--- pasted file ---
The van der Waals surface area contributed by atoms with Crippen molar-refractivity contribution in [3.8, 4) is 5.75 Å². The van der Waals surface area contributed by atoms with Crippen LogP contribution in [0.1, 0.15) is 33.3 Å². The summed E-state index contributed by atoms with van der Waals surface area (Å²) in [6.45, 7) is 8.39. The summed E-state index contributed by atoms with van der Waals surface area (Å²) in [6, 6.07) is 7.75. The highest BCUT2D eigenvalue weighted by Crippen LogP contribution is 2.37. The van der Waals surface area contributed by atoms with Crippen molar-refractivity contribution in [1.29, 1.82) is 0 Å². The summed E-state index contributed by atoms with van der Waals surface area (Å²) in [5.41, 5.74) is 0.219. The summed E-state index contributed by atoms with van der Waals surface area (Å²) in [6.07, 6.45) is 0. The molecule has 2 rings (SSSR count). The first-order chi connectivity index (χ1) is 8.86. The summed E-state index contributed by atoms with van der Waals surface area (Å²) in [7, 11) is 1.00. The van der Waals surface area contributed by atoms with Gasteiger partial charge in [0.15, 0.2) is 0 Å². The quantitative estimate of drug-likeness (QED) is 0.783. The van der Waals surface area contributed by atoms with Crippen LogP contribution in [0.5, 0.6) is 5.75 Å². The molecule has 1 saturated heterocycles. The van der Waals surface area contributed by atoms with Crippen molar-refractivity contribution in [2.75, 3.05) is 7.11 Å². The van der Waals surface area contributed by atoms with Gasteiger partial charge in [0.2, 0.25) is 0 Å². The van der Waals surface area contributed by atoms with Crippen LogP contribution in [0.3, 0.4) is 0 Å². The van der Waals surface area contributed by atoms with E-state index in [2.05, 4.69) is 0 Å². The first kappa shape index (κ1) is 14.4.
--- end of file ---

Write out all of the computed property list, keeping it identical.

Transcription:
The van der Waals surface area contributed by atoms with Crippen molar-refractivity contribution in [3.8, 4) is 5.75 Å². The van der Waals surface area contributed by atoms with Crippen LogP contribution in [0.1, 0.15) is 33.3 Å². The summed E-state index contributed by atoms with van der Waals surface area (Å²) in [6.45, 7) is 8.39. The summed E-state index contributed by atoms with van der Waals surface area (Å²) in [6, 6.07) is 7.75. The highest BCUT2D eigenvalue weighted by Crippen LogP contribution is 2.37. The van der Waals surface area contributed by atoms with Crippen molar-refractivity contribution in [1.29, 1.82) is 0 Å². The summed E-state index contributed by atoms with van der Waals surface area (Å²) in [5.41, 5.74) is 0.219. The summed E-state index contributed by atoms with van der Waals surface area (Å²) in [6.07, 6.45) is 0. The molecule has 2 rings (SSSR count). The first-order chi connectivity index (χ1) is 8.86. The summed E-state index contributed by atoms with van der Waals surface area (Å²) in [7, 11) is 1.00. The van der Waals surface area contributed by atoms with Gasteiger partial charge in [0.15, 0.2) is 0 Å². The quantitative estimate of drug-likeness (QED) is 0.783. The van der Waals surface area contributed by atoms with Crippen LogP contribution in [0.5, 0.6) is 5.75 Å². The molecule has 1 saturated heterocycles. The van der Waals surface area contributed by atoms with Crippen molar-refractivity contribution in [2.75, 3.05) is 7.11 Å². The van der Waals surface area contributed by atoms with Gasteiger partial charge in [0.2, 0.25) is 0 Å². The van der Waals surface area contributed by atoms with Crippen LogP contribution in [0.3, 0.4) is 0 Å². The van der Waals surface area contributed by atoms with E-state index in [2.05, 4.69) is 0 Å². The first kappa shape index (κ1) is 14.4.